Fictional television series can have an influence on the construction of young people’s identities and values. In relation to the depiction of love in television series, young people express a preference for traditional gender stereotypes, reveals a study conducted to identify gender and love stereotypes displayed by young people compared to those they prefer in fictional television series in three Iberian-American countries: Colombia, Spain and Venezuela.
Maria-Jose Masanet and Rafael Ventura, researchers with the Department of Communication at UPF, and Maddalena Fedele, a researcher at Ramon Llull University, published it on 1 February in the journal Masculinities and Social Change.
The main goal of this study was to identify stereotypes and models related to gender and the relationships that young people claim to have and compare them with those they consume in their favourite fictional series, i.e., those that have the potential to influence their conceptions and values unconsciously and emotionally. The research was conducted from an interdisciplinary perspective, combining cultural and audience study methods along with contributions from the fields of sociology and psychology. It consisted of a survey of 485 first-year university students and qualitative analysis of the participants’ favourite media depictions.
From the survey results, among the respondents, the authors identify a gap between the cognitive and the emotional sphere. In the surveys, the young respondents distance themselves from stereotypical, heteronormative and patriarchal models, but the media representations they choose coincide precisely with these models and with the traditional gender stereotypes.
“The data show that the ideal amorous relationship between young people belongs to Stemberg’s (2000) concept of romantic love and fosters the myths that this implies. Young people value aspects based on intimacy and passion above those that are based on commitment,” state the authors of the work.
Young people also show preferences for “
By countries, the most notable differences are that young Spaniards are furthest from the ideal of romantic love and identify rather with “amor ludens”; young Colombians tend toward falling in love; Venezuelans value commitment and identify more with romantic love. In addition, the study reveals gender differences in the understanding of love. Men emphasize elements related to passion and physical and sexual values, and therefore, values corresponding to heteronormative and patriarchal stereotypes. However, women give more importance to intimacy and the romantic ideal, and therefore feelings. Thus, it is shown that the romantic ideal and associated myths do not permeate both sexes in the same way, since men tend less to associate romantic relationships with emotions.
The authors infer that the different conceptions of love between men and women observed in the study could lead to a situation in which women were more willing to be subordinate and passive in their relationships, with men being more active and dominant. “It is clear that traditional gender stereotypes, including those related to ‘machismo,’ are still active in the younger generations around Iberian-American setting,” the authors write.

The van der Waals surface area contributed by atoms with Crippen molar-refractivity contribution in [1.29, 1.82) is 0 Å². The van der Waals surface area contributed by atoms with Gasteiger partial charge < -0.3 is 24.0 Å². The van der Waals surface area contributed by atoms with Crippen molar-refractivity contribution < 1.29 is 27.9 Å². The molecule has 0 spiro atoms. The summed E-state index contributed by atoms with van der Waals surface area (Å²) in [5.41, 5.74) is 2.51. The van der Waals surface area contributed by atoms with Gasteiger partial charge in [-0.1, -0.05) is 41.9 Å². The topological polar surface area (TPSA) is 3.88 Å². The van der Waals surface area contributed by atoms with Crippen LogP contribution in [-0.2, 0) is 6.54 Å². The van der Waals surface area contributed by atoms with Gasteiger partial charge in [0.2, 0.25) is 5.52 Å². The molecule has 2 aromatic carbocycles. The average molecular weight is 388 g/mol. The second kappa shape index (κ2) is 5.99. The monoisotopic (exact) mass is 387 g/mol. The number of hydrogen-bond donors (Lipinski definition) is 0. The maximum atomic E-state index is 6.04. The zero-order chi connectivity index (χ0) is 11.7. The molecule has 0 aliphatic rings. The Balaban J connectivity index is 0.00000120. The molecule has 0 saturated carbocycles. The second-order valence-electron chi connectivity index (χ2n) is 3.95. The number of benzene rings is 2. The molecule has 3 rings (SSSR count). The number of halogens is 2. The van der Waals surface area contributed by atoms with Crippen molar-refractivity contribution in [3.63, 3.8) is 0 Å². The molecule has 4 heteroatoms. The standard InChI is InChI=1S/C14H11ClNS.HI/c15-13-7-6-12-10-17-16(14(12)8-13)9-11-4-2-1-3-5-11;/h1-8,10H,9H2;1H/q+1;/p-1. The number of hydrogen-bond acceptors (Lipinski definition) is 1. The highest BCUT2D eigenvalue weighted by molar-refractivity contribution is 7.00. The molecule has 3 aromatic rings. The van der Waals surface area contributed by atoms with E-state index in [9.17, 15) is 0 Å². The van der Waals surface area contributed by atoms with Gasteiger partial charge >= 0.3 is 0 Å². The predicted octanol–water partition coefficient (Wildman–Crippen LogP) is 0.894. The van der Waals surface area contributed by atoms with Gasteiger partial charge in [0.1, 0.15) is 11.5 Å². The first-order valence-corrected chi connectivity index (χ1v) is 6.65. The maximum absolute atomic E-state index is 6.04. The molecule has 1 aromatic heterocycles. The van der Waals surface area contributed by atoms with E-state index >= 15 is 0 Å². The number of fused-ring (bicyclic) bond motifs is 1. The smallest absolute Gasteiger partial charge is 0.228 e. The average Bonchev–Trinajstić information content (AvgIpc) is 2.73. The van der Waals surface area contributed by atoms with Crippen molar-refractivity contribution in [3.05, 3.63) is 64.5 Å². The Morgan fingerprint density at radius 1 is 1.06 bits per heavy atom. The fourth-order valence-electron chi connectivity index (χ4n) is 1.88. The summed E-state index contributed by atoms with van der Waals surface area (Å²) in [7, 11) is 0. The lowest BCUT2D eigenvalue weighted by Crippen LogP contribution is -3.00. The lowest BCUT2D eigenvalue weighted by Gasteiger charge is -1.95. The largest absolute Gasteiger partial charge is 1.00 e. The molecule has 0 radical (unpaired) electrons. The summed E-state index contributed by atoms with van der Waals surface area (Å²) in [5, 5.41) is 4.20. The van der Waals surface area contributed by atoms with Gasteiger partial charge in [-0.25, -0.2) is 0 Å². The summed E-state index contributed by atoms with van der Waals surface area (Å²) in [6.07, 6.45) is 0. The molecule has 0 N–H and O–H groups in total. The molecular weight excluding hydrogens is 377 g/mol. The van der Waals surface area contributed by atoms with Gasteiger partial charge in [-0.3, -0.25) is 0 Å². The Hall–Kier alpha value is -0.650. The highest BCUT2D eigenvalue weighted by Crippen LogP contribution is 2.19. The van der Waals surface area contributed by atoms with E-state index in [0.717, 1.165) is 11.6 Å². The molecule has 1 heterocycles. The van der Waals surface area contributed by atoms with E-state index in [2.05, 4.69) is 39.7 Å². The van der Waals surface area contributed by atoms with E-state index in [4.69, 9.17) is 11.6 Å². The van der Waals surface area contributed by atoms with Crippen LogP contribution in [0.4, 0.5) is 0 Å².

Healthier, more equitable amorous relations
This is also reflected in the preferences in serialized fiction. While men prefer series based on violence, sex or drugs and alcohol, women prefer plots based on personal relationships, love or friendship. Again, stereotypes are observed that associate men with violence and action, and women with more intimate and emotional aspects.
This study shows that fiction series are widely consumed by young people and have great potential to become useful educational and transformational tools to help promote models based on equality and affect the attitudes of young people in their current and future amorous relationships. “The potential for series to influence youth could facilitate discussions aimed at challenging gender stereotypes and help them to create healthier, more equitative amorous relationships,” the authors conclude.
More information: Maddalena Fedele et al, Negotiating Love and Gender Stereotypes among Youn People: Prevalence of “Amor Ludens” and Television Preferences Rooted in Hegemonic Masculinity, Masculinities & Social Change (2019). DOI: 10.17583/MCS.2019.3742
more recommended stories
Excess screen time impacting teen mental health
Research from The University of Queensland,.
Adolescents’ well-being and learning during COVID-19 linked to psychological needs
Multi-country analysis highlights importance of experiencing.
Nature draws out a happy place for children
New study explores children's perception of.
A gender gap in negotiation emerges between boys and girls as early as age eight
Understood to persist between men and.
Fellow students improve grades
Peers personalities can influence your own.
A window into adolescence
Researchers study biological roots for adolescent.
How students learn from their mistakes
Researchers at University of Southern.
Schooling is critical for cognitive health throughout life
Quality schooling matters cognitively for later.
To improve students’ mental health, teach them to breathe
Resiliency training programs could be a.
Jobs for the boys: How children give voice to gender-stereotyped job roles
Children, and especially boys, show stronger.